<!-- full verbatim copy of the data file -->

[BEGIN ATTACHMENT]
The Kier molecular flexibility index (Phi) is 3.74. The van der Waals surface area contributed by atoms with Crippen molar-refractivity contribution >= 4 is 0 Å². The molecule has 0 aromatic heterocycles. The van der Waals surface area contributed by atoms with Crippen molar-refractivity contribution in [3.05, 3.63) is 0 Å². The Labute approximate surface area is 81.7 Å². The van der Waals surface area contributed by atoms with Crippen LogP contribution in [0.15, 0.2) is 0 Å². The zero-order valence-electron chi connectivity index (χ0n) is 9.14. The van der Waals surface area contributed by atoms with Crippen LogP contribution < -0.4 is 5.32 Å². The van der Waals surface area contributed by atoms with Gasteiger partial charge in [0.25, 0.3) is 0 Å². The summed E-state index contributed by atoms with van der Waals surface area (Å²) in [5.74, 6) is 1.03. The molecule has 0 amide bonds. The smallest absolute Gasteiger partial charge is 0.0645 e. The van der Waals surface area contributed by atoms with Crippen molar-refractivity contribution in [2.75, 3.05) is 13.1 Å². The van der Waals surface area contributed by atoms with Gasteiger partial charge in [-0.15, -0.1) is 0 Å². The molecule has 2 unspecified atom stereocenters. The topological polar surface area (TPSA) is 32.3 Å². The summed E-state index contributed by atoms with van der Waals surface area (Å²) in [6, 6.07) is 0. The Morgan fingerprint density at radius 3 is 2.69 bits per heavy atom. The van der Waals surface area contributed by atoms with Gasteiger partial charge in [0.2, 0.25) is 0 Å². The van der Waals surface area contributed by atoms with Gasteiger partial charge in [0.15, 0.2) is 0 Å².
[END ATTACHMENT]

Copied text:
The Kier molecular flexibility index (Phi) is 3.74. The van der Waals surface area contributed by atoms with Crippen molar-refractivity contribution >= 4 is 0 Å². The molecule has 0 aromatic heterocycles. The van der Waals surface area contributed by atoms with Crippen molar-refractivity contribution in [3.05, 3.63) is 0 Å². The Labute approximate surface area is 81.7 Å². The van der Waals surface area contributed by atoms with Crippen LogP contribution in [0.15, 0.2) is 0 Å². The zero-order valence-electron chi connectivity index (χ0n) is 9.14. The van der Waals surface area contributed by atoms with Crippen LogP contribution < -0.4 is 5.32 Å². The van der Waals surface area contributed by atoms with Gasteiger partial charge in [0.25, 0.3) is 0 Å². The summed E-state index contributed by atoms with van der Waals surface area (Å²) in [5.74, 6) is 1.03. The molecule has 0 amide bonds. The smallest absolute Gasteiger partial charge is 0.0645 e. The van der Waals surface area contributed by atoms with Crippen molar-refractivity contribution in [2.75, 3.05) is 13.1 Å². The van der Waals surface area contributed by atoms with Gasteiger partial charge in [-0.15, -0.1) is 0 Å². The molecule has 2 unspecified atom stereocenters. The topological polar surface area (TPSA) is 32.3 Å². The summed E-state index contributed by atoms with van der Waals surface area (Å²) in [6, 6.07) is 0. The Morgan fingerprint density at radius 3 is 2.69 bits per heavy atom. The van der Waals surface area contributed by atoms with Gasteiger partial charge in [0.2, 0.25) is 0 Å². The van der Waals surface area contributed by atoms with Gasteiger partial charge in [0.15, 0.2) is 0 Å².